Christensen, C. The Innovator's Dilemma. Boston: Harvard Business School Press, 1995.
Colvin, G. "Long-term thinking." WALl Street Week with Fortune, April 22, 2004: n.p.
Kim, Y.S. "Why there is always hope for startups." YSK. June 13, 2006. http://images.google.com/imgres?imgurl=http://www.ysk.com/blog/images/InnovatorsDilemmaGraph.jpg&imgrefurl=http://www.ysk.com/blog/archives/000190.html&h=305&w=406&sz=35&hl=en&start=3&sig2=v34IyZu9gR-iCXDuv9YQBw&um=1&tbnid=CeeM6vNr4FSXMM:&tbnh=93&tbnw=124 (Accessed November 28, 2007).
Radosevic, S. NATIONAL SYSTEMS of INNOVATION and ENTREPRENEURSHIP: IN SEARCH of a MISSING LINK. Abstract, London: University College, 2007.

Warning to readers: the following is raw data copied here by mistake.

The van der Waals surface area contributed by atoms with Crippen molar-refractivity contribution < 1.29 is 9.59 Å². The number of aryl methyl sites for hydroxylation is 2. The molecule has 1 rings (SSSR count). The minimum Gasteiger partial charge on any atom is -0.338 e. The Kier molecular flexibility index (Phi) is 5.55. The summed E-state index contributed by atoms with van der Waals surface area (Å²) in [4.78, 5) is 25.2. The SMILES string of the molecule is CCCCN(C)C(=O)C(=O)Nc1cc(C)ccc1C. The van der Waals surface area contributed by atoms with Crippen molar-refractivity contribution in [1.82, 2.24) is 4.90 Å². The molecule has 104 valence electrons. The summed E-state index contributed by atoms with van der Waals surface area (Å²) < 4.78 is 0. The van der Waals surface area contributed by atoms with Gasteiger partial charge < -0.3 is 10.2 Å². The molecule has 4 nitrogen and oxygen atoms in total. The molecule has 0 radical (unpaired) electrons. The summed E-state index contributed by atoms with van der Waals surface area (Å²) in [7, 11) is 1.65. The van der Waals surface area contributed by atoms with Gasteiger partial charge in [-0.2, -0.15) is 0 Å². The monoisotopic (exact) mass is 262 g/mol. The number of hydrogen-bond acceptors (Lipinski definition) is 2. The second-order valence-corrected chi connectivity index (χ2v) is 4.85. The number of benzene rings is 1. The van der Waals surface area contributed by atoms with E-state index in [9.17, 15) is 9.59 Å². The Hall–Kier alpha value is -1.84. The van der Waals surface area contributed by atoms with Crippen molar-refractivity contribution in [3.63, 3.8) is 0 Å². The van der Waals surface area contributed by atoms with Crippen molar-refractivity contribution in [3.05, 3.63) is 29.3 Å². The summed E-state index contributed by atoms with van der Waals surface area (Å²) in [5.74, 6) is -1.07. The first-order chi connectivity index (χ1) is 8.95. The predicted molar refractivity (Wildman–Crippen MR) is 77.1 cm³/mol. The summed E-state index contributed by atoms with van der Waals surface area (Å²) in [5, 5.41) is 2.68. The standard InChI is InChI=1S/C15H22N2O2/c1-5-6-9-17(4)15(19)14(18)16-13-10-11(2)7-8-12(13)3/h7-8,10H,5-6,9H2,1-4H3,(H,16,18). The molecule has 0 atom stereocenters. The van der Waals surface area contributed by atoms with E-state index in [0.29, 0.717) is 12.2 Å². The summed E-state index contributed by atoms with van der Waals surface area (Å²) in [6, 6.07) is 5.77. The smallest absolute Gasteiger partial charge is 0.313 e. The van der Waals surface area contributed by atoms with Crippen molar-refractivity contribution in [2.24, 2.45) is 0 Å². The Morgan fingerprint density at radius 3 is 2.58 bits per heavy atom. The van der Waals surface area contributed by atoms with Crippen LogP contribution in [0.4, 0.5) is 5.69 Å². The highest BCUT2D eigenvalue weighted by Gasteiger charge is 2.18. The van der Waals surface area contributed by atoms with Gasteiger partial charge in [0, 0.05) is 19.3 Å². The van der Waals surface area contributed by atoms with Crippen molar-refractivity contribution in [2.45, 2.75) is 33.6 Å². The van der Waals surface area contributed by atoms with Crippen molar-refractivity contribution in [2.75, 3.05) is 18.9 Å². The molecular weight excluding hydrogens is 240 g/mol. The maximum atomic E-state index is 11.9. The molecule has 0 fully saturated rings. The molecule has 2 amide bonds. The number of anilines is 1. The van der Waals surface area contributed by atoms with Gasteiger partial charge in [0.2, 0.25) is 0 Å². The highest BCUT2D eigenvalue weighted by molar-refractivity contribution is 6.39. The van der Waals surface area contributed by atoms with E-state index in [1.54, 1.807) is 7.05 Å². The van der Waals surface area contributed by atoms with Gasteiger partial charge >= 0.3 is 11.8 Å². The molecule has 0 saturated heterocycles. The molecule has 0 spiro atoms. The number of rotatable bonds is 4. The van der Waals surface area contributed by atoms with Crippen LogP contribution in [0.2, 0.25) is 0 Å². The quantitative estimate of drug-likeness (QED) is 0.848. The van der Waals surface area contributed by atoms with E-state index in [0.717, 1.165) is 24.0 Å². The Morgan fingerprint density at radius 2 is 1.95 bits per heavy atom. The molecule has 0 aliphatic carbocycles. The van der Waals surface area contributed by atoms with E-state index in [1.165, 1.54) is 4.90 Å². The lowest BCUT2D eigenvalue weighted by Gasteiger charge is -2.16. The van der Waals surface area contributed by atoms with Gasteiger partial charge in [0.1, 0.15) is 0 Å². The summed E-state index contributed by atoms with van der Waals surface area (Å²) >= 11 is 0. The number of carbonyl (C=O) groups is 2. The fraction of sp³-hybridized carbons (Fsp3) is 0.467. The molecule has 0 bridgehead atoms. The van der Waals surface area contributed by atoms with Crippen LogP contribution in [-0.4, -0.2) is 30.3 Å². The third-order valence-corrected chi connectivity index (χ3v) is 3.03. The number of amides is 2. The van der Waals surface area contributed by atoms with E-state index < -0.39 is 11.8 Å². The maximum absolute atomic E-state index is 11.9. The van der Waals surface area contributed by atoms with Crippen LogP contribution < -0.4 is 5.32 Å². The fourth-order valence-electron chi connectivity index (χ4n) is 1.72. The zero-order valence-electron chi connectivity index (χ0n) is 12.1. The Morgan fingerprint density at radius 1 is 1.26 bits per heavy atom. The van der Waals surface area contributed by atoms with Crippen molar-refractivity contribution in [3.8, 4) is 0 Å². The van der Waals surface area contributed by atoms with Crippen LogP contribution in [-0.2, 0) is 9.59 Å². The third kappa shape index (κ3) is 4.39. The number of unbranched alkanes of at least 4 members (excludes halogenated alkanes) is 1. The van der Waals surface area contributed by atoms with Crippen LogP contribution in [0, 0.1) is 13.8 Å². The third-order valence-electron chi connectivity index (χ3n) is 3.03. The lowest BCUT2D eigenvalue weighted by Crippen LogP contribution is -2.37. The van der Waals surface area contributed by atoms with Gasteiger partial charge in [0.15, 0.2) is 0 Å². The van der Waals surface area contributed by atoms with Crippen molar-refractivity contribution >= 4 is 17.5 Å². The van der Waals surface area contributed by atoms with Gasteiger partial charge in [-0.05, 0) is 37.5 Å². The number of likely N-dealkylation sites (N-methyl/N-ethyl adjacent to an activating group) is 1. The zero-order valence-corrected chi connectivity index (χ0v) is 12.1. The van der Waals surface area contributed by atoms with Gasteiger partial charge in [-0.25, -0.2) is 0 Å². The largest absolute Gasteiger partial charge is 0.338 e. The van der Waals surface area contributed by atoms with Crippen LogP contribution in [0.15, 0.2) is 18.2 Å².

Schumpeter, J.A. Capitalism, Socialism and Democracy. New York: Harper, 1942. (Christensen 1995) (Kim 2006)
Business: National or Regional Innovation System
Baran and Sweezy agreed with Veblen's primary thesis about the "subdued conflict between workmanship and salesmanship," in which workmanship is being pursued in the interests of sales of often superfluous goods rather than those that are socially necessary. Baran and Sweezy went so far as to say that Veblen's view of the matter (published in 1923) "as a description of the situation in the 1950s and 1960s... is 100
Those did not have much power on the manufacturer, however, the consumer were rather sophisticated, so maintaining the high quality standards was crucial. Substitutes. After the trade liberalization, Phillips had an enormous pressure from Asian companies that managed to copycat its products and the price performance of the substitute products was net superior. Supplier power. The suppliers did not have high bargaining power. The high tech industry in Europe and U.S.